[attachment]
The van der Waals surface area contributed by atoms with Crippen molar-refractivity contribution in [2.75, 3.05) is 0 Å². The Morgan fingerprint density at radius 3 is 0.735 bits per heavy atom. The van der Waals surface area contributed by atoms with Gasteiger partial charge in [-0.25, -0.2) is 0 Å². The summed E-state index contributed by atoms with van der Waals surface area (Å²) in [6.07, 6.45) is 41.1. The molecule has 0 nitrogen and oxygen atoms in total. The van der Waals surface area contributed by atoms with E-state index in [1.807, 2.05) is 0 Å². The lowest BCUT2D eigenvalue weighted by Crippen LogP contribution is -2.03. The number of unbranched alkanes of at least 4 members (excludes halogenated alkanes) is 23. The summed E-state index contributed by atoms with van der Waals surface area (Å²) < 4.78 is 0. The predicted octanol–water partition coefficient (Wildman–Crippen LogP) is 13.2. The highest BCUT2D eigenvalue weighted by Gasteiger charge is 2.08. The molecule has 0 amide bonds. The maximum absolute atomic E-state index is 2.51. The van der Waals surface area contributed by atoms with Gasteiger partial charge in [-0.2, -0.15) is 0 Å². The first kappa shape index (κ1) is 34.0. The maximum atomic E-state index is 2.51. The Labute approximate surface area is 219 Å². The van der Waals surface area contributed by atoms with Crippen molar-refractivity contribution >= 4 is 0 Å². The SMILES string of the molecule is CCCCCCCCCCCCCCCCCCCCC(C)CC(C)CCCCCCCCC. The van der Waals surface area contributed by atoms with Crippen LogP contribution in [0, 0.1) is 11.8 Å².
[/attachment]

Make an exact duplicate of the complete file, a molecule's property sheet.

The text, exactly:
The van der Waals surface area contributed by atoms with Crippen molar-refractivity contribution in [2.75, 3.05) is 0 Å². The Morgan fingerprint density at radius 3 is 0.735 bits per heavy atom. The van der Waals surface area contributed by atoms with Gasteiger partial charge in [-0.25, -0.2) is 0 Å². The summed E-state index contributed by atoms with van der Waals surface area (Å²) in [6.07, 6.45) is 41.1. The molecule has 0 nitrogen and oxygen atoms in total. The van der Waals surface area contributed by atoms with E-state index in [1.807, 2.05) is 0 Å². The lowest BCUT2D eigenvalue weighted by Crippen LogP contribution is -2.03. The number of unbranched alkanes of at least 4 members (excludes halogenated alkanes) is 23. The summed E-state index contributed by atoms with van der Waals surface area (Å²) < 4.78 is 0. The predicted octanol–water partition coefficient (Wildman–Crippen LogP) is 13.2. The highest BCUT2D eigenvalue weighted by Gasteiger charge is 2.08. The molecule has 0 amide bonds. The maximum absolute atomic E-state index is 2.51. The van der Waals surface area contributed by atoms with Gasteiger partial charge in [-0.2, -0.15) is 0 Å². The first kappa shape index (κ1) is 34.0. The maximum atomic E-state index is 2.51. The Labute approximate surface area is 219 Å². The van der Waals surface area contributed by atoms with Crippen molar-refractivity contribution >= 4 is 0 Å². The SMILES string of the molecule is CCCCCCCCCCCCCCCCCCCCC(C)CC(C)CCCCCCCCC. The van der Waals surface area contributed by atoms with Crippen LogP contribution in [0, 0.1) is 11.8 Å².